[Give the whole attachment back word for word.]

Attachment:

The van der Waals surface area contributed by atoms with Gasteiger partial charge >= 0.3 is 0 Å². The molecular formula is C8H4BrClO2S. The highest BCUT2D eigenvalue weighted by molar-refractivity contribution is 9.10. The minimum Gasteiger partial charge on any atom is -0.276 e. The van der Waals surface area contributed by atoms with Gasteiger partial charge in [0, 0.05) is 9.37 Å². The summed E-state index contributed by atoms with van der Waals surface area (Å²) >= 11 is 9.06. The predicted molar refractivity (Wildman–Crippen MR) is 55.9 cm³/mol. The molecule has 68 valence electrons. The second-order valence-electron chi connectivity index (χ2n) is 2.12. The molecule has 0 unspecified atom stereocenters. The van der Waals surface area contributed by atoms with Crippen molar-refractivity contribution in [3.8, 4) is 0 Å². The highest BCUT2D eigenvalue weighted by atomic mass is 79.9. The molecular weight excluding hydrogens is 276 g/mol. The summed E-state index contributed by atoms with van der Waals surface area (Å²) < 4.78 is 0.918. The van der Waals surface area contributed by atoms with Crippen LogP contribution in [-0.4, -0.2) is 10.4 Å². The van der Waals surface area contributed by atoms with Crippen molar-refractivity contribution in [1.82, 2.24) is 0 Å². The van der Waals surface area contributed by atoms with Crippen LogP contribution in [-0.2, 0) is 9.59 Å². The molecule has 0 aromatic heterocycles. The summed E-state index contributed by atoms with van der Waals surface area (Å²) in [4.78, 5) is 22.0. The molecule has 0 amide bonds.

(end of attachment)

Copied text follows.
The van der Waals surface area contributed by atoms with Gasteiger partial charge >= 0.3 is 0 Å². The molecular formula is C8H4BrClO2S. The highest BCUT2D eigenvalue weighted by molar-refractivity contribution is 9.10. The minimum Gasteiger partial charge on any atom is -0.276 e. The van der Waals surface area contributed by atoms with Gasteiger partial charge in [0, 0.05) is 9.37 Å². The summed E-state index contributed by atoms with van der Waals surface area (Å²) >= 11 is 9.06. The predicted molar refractivity (Wildman–Crippen MR) is 55.9 cm³/mol. The molecule has 68 valence electrons. The second-order valence-electron chi connectivity index (χ2n) is 2.12. The molecule has 0 unspecified atom stereocenters. The van der Waals surface area contributed by atoms with Crippen molar-refractivity contribution in [3.8, 4) is 0 Å². The highest BCUT2D eigenvalue weighted by atomic mass is 79.9. The molecular weight excluding hydrogens is 276 g/mol. The summed E-state index contributed by atoms with van der Waals surface area (Å²) < 4.78 is 0.918. The van der Waals surface area contributed by atoms with Crippen LogP contribution in [-0.4, -0.2) is 10.4 Å². The van der Waals surface area contributed by atoms with Crippen molar-refractivity contribution in [1.82, 2.24) is 0 Å². The van der Waals surface area contributed by atoms with Crippen LogP contribution in [-0.2, 0) is 9.59 Å². The molecule has 0 aromatic heterocycles. The summed E-state index contributed by atoms with van der Waals surface area (Å²) in [4.78, 5) is 22.0. The molecule has 0 amide bonds.